In 1912 Mr Philip Harr, a farmer from Freiston, a village near Boston, had arranged for a new fence to be placed around his farmyard, and accordingly, workmen were engaged in erecting it. One of the men, George Clayton, had dug down to a depth of approximately 3 feet, when his attention was caught by the skeleton of an animal, apparently that of a dog. With the bones thrown out was what appeared at first sight to be a piece of old brick, but the shovel caught the object and revealed to the workman an antique jug, nearly filled with old coins.
Naturally great interest was occasioned by the discovery, but unfortunately steps were not immediately taken for the preservation intact of the jug and the coins, the former losing a piece of the lip, and the latter being given away wholesale.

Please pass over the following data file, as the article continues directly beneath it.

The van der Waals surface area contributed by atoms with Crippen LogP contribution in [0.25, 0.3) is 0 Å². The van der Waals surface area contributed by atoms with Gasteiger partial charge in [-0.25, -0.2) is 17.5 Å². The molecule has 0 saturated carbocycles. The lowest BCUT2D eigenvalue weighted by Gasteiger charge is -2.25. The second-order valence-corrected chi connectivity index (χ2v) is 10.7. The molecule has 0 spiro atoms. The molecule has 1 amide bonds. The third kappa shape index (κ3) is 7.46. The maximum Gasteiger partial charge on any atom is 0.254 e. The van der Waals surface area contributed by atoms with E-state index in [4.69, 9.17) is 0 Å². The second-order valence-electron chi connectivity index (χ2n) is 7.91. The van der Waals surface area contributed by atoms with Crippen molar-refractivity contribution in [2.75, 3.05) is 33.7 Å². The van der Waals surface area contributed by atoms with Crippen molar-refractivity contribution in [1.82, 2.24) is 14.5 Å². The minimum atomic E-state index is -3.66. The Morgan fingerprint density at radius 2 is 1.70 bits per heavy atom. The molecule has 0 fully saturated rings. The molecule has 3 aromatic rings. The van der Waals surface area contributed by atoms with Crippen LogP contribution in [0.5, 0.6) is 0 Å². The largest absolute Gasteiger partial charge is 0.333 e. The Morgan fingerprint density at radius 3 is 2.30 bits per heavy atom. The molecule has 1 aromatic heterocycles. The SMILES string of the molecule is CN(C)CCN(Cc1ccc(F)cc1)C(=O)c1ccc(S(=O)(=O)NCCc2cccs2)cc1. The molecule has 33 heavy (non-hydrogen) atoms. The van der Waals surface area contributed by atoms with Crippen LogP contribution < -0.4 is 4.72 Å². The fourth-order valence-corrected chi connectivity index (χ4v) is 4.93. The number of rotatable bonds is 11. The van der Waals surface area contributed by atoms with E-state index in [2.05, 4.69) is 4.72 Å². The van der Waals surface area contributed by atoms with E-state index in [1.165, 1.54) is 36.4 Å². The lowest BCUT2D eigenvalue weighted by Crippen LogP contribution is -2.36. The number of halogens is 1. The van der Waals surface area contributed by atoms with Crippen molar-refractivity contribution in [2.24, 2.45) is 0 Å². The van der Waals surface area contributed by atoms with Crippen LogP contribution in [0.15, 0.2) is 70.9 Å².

It appears that when first discovered they were roughly about 160 coins of the reign of King Henry the eighth, four values being represented. The Money was in splendid preservation, the largest denomination being the shilling of that period. The other coins where the silver penny, the groat, and the half groat.
How they came to be deposited where they were found is unknown. It was suggested that they were part of a hoard secreted by the monks of Freiston Priory, at the time of the suppression of the monasteries by the King. The jug was earthenware, handmade and glazed, and was about four and a half inches in height and twelve inches in circumference at the widest part.